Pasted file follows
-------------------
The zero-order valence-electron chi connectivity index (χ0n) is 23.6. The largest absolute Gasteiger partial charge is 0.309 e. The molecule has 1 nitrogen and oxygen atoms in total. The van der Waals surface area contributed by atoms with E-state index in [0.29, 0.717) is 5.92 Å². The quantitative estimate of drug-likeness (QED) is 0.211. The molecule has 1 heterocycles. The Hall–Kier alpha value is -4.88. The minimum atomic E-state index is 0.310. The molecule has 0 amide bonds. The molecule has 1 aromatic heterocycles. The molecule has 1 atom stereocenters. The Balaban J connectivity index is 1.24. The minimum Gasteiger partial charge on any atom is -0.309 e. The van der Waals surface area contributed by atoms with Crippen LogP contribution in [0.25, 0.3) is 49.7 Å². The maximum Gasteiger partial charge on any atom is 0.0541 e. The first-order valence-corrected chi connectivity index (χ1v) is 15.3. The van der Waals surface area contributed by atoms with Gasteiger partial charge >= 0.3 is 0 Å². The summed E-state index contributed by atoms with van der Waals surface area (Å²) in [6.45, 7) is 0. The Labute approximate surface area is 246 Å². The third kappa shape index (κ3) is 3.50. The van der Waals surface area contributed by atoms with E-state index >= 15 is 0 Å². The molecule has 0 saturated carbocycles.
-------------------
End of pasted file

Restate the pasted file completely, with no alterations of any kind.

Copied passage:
The zero-order valence-electron chi connectivity index (χ0n) is 23.6. The largest absolute Gasteiger partial charge is 0.309 e. The molecule has 1 nitrogen and oxygen atoms in total. The van der Waals surface area contributed by atoms with E-state index in [0.29, 0.717) is 5.92 Å². The quantitative estimate of drug-likeness (QED) is 0.211. The molecule has 1 heterocycles. The Hall–Kier alpha value is -4.88. The minimum atomic E-state index is 0.310. The molecule has 0 amide bonds. The molecule has 1 aromatic heterocycles. The molecule has 1 atom stereocenters. The Balaban J connectivity index is 1.24. The minimum Gasteiger partial charge on any atom is -0.309 e. The van der Waals surface area contributed by atoms with Crippen LogP contribution in [0.25, 0.3) is 49.7 Å². The maximum Gasteiger partial charge on any atom is 0.0541 e. The first-order valence-corrected chi connectivity index (χ1v) is 15.3. The van der Waals surface area contributed by atoms with Gasteiger partial charge >= 0.3 is 0 Å². The summed E-state index contributed by atoms with van der Waals surface area (Å²) in [6.45, 7) is 0. The Labute approximate surface area is 246 Å². The third kappa shape index (κ3) is 3.50. The van der Waals surface area contributed by atoms with E-state index >= 15 is 0 Å². The molecule has 0 saturated carbocycles.